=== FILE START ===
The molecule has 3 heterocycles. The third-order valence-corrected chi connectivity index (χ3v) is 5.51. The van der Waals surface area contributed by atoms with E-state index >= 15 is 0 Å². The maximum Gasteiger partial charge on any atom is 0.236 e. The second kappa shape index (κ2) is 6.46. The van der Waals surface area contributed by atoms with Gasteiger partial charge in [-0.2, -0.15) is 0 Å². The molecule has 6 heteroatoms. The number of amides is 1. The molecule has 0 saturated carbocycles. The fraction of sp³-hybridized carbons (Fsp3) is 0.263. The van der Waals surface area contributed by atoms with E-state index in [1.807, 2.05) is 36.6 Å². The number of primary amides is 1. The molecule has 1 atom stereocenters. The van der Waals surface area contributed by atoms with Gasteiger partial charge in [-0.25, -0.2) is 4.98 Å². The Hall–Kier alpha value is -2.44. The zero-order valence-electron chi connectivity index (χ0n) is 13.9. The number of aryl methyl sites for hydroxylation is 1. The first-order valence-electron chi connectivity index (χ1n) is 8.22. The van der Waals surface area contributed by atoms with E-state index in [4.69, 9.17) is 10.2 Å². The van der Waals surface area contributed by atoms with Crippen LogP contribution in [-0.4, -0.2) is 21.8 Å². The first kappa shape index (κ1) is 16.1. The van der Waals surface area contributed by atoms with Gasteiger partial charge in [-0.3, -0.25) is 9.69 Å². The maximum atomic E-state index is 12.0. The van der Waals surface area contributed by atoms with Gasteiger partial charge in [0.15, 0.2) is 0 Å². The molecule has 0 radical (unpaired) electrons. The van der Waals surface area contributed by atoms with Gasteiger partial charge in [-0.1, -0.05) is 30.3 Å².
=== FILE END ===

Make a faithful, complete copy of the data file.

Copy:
The molecule has 3 heterocycles. The third-order valence-corrected chi connectivity index (χ3v) is 5.51. The van der Waals surface area contributed by atoms with E-state index >= 15 is 0 Å². The maximum Gasteiger partial charge on any atom is 0.236 e. The second kappa shape index (κ2) is 6.46. The van der Waals surface area contributed by atoms with Gasteiger partial charge in [-0.2, -0.15) is 0 Å². The molecule has 6 heteroatoms. The number of amides is 1. The molecule has 0 saturated carbocycles. The fraction of sp³-hybridized carbons (Fsp3) is 0.263. The van der Waals surface area contributed by atoms with E-state index in [1.807, 2.05) is 36.6 Å². The number of primary amides is 1. The molecule has 1 atom stereocenters. The van der Waals surface area contributed by atoms with Gasteiger partial charge in [-0.25, -0.2) is 4.98 Å². The Hall–Kier alpha value is -2.44. The zero-order valence-electron chi connectivity index (χ0n) is 13.9. The number of aryl methyl sites for hydroxylation is 1. The first-order valence-electron chi connectivity index (χ1n) is 8.22. The van der Waals surface area contributed by atoms with E-state index in [4.69, 9.17) is 10.2 Å². The van der Waals surface area contributed by atoms with Crippen LogP contribution in [-0.4, -0.2) is 21.8 Å². The first kappa shape index (κ1) is 16.1. The van der Waals surface area contributed by atoms with Gasteiger partial charge in [-0.3, -0.25) is 9.69 Å². The maximum atomic E-state index is 12.0. The van der Waals surface area contributed by atoms with Gasteiger partial charge in [0.15, 0.2) is 0 Å². The molecule has 0 radical (unpaired) electrons. The van der Waals surface area contributed by atoms with Gasteiger partial charge in [-0.1, -0.05) is 30.3 Å².